The invention is further illustrated by the following examples. In these examples, all parts are parts by weight and all percentages are percentages by weight unless otherwise stated.
A mixture of 125 grams of water, 26 ml. of 37% aqueous formaldehyde solution, 25 grams of maleimide, and 0.1 gram of anhydrous potassium carbonate was heated at its reflux temperature for 90 minutes, cooled to ambient temperature, and filtered. After removal of the water by heating under vacuum, there was obtained 32 grams of N-hydroxymethylmaleimide.
A mixture of 10 grams of N-hydroxymethylmaleimide, 10.2 grams of acetic anhydride, and 0.2 gram of concentrated sulfuric acid was allowed to stand at ambient temperature for 2 hours. The clear solution that formed was diluted with an equal volume of water to cause the product to crystallize. The product was collected, washed with water, and dried at 70° C. There was obtained 2.6 grams of N-maleimidomethyl acetate, which melted at 88°-90° C.
A mixture of 12.3 grams of phenacetyl chloride, 6.3 grams of pyridine, and 20 grams of acetone was cooled to control the exotherm. When the yellow pyridine salt had formed, 10 grams of N-hydroxymethylmaleimide was added, and the mixture was stirred at 40°-45° C. for 10 minutes. The clear deep red solution that formed was diluted with two volumes of water and then extracted with 100 ml. of ethyl acetate. The extract was washed with 2% HCl solution and then heated under vacuum to remove the solvent from it. There was obtained 12.1 grams of N-maleimidomethyl phenylacetate.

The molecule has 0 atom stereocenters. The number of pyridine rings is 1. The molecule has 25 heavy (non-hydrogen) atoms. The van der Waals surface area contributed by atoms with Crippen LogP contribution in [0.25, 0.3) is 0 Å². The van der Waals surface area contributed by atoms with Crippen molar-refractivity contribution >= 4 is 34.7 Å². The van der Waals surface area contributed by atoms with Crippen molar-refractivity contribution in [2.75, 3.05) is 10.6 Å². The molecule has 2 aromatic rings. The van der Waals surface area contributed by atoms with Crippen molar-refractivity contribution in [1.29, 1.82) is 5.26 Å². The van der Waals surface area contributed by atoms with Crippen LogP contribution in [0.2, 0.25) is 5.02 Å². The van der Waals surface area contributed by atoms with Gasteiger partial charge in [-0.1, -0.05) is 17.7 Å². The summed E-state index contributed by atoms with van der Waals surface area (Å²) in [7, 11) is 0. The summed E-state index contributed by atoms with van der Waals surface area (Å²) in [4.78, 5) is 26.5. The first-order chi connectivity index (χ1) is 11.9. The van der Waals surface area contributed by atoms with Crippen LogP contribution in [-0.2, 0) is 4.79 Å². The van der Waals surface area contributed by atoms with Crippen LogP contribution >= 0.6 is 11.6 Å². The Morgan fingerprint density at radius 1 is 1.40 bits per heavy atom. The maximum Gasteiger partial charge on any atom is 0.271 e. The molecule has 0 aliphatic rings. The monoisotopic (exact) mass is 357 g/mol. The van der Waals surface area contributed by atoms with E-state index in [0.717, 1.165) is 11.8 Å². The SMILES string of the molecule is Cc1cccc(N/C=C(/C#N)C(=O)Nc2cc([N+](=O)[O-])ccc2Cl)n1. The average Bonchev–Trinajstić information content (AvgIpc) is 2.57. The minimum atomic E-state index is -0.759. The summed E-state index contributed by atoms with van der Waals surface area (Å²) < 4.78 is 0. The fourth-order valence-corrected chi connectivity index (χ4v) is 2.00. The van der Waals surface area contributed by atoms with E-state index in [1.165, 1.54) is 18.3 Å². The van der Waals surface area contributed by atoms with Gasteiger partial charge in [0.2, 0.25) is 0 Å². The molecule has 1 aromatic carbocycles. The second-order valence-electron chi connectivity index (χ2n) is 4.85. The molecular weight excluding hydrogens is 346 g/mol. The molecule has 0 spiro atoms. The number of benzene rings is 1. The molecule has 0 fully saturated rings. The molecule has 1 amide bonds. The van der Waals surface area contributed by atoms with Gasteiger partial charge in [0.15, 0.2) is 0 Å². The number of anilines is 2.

To a solution of 7.5 grams of N-hydroxymethylmaleimide in 15 grams of acetone was added 11.5 grams of n-dodecanoyl chloride and then 4.7 grams of pyridine. The reaction mixture was stirred for 10 minutes and then poured into 75 ml. of ethyl acetate. The resulting solution was washed first with 75 ml. of a 2% HCl solution and then with water. After the solvents had been removed by heating the solution under vacuum, there was obtained 10.6 grams of N-maleimidomethyl dodecanoate, which was a red-brown mobile liquid.
A. An acrylic latex paint was prepared by grinding the following materials together in a Cowles Dissolver:
______________________________________ Parts______________________________________Water 77.025% Aqueous solution of sodium salt of maleic 19.5anhydride/diisobutylene copolymer2,2,4-Trimethylpentane-1,3-diol monoisobutyrate 1.5Benzyl ether of octylphenol-ethylene oxide 2.7reaction productDefoamer 0.9Ethylene glycol 14.3Titanium dioxide (rutile) 250.0Talc 77.0Calcium carbonate 144.02% Aqueous solution of hydroxyethylcellulose 77.0______________________________________
and incorporating into the resulting blend the following materials:
______________________________________ Parts______________________________________Acrylic latex (Poly-Tex 6510) 392.5Defoamer 0.9Water 19.3Ammonium hydroxide 1.8Propylene glycol 106.0______________________________________
The paint had the following properties as determined by standard paint testing methods:
Viscosity: 74-78 K.U.
Brookfield Viscosity (No. 3 spindle, 60 rpm): 1600 cps.
To portions of this paint were added either 2% by weight of one of the biocidal compounds of this invention or 2% by weight of a comparative biocide.
B. A polyvinyl acetate emulsion paint was prepared by mixing together the following materials:
______________________________________ Parts______________________________________Water 280Potassium pyrophosphate 3Calcium metasilicate 135Titanium dioxide (rutile) 2202% Aqueous solution of methylcellulose 200Diethyl ether of diethylene glycol 3755% Aqueous dispersion of polyvinyl acetate 350______________________________________
To samples of this paint were added either 2% by weight of one of the biocidal compounds of this invention or 2% by weight of a comparative biocide.
C. An oil-based paint was prepared by mixing together the following materials:
______________________________________ Parts______________________________________Titanium Dioxide 225.0Talc 400.0Long oil alkyd resin (Aroplaz 1266M-60) 420.0Mineral spirits 167.0Calcium drier (4% Ca) 12.0Zinc drier (8% Zn) 5.0Cobalt drier (6% Co) 1.6______________________________________